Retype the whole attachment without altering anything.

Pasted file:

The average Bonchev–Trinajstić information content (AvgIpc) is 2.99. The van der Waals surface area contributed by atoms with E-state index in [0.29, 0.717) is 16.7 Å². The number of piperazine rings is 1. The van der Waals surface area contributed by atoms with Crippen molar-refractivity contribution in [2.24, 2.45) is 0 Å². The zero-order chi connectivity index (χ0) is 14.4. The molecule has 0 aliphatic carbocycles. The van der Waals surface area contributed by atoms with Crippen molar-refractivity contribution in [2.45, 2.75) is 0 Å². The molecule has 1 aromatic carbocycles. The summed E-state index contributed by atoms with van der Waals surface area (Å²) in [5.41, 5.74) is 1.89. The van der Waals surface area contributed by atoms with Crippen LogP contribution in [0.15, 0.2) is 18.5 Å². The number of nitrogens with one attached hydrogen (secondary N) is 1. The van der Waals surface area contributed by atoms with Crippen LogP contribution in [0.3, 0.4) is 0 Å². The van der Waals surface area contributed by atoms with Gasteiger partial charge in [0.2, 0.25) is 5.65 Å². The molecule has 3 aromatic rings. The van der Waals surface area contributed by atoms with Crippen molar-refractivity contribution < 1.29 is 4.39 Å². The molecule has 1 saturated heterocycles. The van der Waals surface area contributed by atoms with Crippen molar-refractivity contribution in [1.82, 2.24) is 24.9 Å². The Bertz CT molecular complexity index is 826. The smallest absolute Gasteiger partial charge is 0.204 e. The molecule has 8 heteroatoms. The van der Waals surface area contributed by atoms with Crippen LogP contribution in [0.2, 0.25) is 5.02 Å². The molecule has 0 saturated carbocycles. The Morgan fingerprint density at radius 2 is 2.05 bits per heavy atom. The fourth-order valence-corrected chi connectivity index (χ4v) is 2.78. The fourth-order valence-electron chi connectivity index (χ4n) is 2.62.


The average Bonchev–Trinajstić information content (AvgIpc) is 2.99. The van der Waals surface area contributed by atoms with E-state index in [0.29, 0.717) is 16.7 Å². The number of piperazine rings is 1. The van der Waals surface area contributed by atoms with Crippen molar-refractivity contribution in [2.24, 2.45) is 0 Å². The zero-order chi connectivity index (χ0) is 14.4. The molecule has 0 aliphatic carbocycles. The van der Waals surface area contributed by atoms with Crippen molar-refractivity contribution in [2.45, 2.75) is 0 Å². The molecule has 1 aromatic carbocycles. The summed E-state index contributed by atoms with van der Waals surface area (Å²) in [5.41, 5.74) is 1.89. The van der Waals surface area contributed by atoms with Crippen LogP contribution in [0.15, 0.2) is 18.5 Å². The number of nitrogens with one attached hydrogen (secondary N) is 1. The van der Waals surface area contributed by atoms with Crippen LogP contribution in [0.3, 0.4) is 0 Å². The van der Waals surface area contributed by atoms with Gasteiger partial charge in [0.2, 0.25) is 5.65 Å². The molecule has 3 aromatic rings. The van der Waals surface area contributed by atoms with Crippen molar-refractivity contribution < 1.29 is 4.39 Å². The molecule has 1 saturated heterocycles. The van der Waals surface area contributed by atoms with Crippen molar-refractivity contribution in [1.82, 2.24) is 24.9 Å². The Bertz CT molecular complexity index is 826. The smallest absolute Gasteiger partial charge is 0.204 e. The molecule has 8 heteroatoms. The van der Waals surface area contributed by atoms with Crippen LogP contribution in [0.2, 0.25) is 5.02 Å². The molecule has 0 saturated carbocycles. The Morgan fingerprint density at radius 2 is 2.05 bits per heavy atom. The fourth-order valence-corrected chi connectivity index (χ4v) is 2.78. The fourth-order valence-electron chi connectivity index (χ4n) is 2.62.